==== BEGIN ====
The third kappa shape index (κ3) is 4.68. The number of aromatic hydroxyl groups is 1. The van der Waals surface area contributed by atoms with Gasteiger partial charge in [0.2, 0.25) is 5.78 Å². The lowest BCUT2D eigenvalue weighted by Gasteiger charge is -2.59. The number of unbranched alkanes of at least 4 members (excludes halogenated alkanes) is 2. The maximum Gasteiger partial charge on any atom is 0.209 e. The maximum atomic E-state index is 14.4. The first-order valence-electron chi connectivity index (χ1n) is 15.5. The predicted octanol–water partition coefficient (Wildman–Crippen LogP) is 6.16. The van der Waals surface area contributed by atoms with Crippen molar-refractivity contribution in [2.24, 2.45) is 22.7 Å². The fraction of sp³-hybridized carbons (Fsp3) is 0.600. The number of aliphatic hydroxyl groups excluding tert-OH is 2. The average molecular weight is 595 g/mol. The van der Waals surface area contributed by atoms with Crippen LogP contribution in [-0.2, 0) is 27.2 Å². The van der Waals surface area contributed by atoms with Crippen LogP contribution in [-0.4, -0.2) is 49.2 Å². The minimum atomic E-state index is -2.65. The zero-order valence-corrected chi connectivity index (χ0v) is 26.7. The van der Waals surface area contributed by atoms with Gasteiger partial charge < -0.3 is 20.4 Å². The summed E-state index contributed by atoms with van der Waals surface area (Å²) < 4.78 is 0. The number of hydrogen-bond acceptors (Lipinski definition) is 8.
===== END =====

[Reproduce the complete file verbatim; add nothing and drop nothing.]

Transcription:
The third kappa shape index (κ3) is 4.68. The number of aromatic hydroxyl groups is 1. The van der Waals surface area contributed by atoms with Gasteiger partial charge in [0.2, 0.25) is 5.78 Å². The lowest BCUT2D eigenvalue weighted by Gasteiger charge is -2.59. The number of unbranched alkanes of at least 4 members (excludes halogenated alkanes) is 2. The maximum Gasteiger partial charge on any atom is 0.209 e. The maximum atomic E-state index is 14.4. The first-order valence-electron chi connectivity index (χ1n) is 15.5. The predicted octanol–water partition coefficient (Wildman–Crippen LogP) is 6.16. The van der Waals surface area contributed by atoms with Crippen molar-refractivity contribution in [2.24, 2.45) is 22.7 Å². The fraction of sp³-hybridized carbons (Fsp3) is 0.600. The number of aliphatic hydroxyl groups excluding tert-OH is 2. The average molecular weight is 595 g/mol. The van der Waals surface area contributed by atoms with Crippen LogP contribution in [-0.2, 0) is 27.2 Å². The van der Waals surface area contributed by atoms with Crippen LogP contribution in [-0.4, -0.2) is 49.2 Å². The minimum atomic E-state index is -2.65. The zero-order valence-corrected chi connectivity index (χ0v) is 26.7. The van der Waals surface area contributed by atoms with Gasteiger partial charge < -0.3 is 20.4 Å². The summed E-state index contributed by atoms with van der Waals surface area (Å²) < 4.78 is 0. The number of hydrogen-bond acceptors (Lipinski definition) is 8.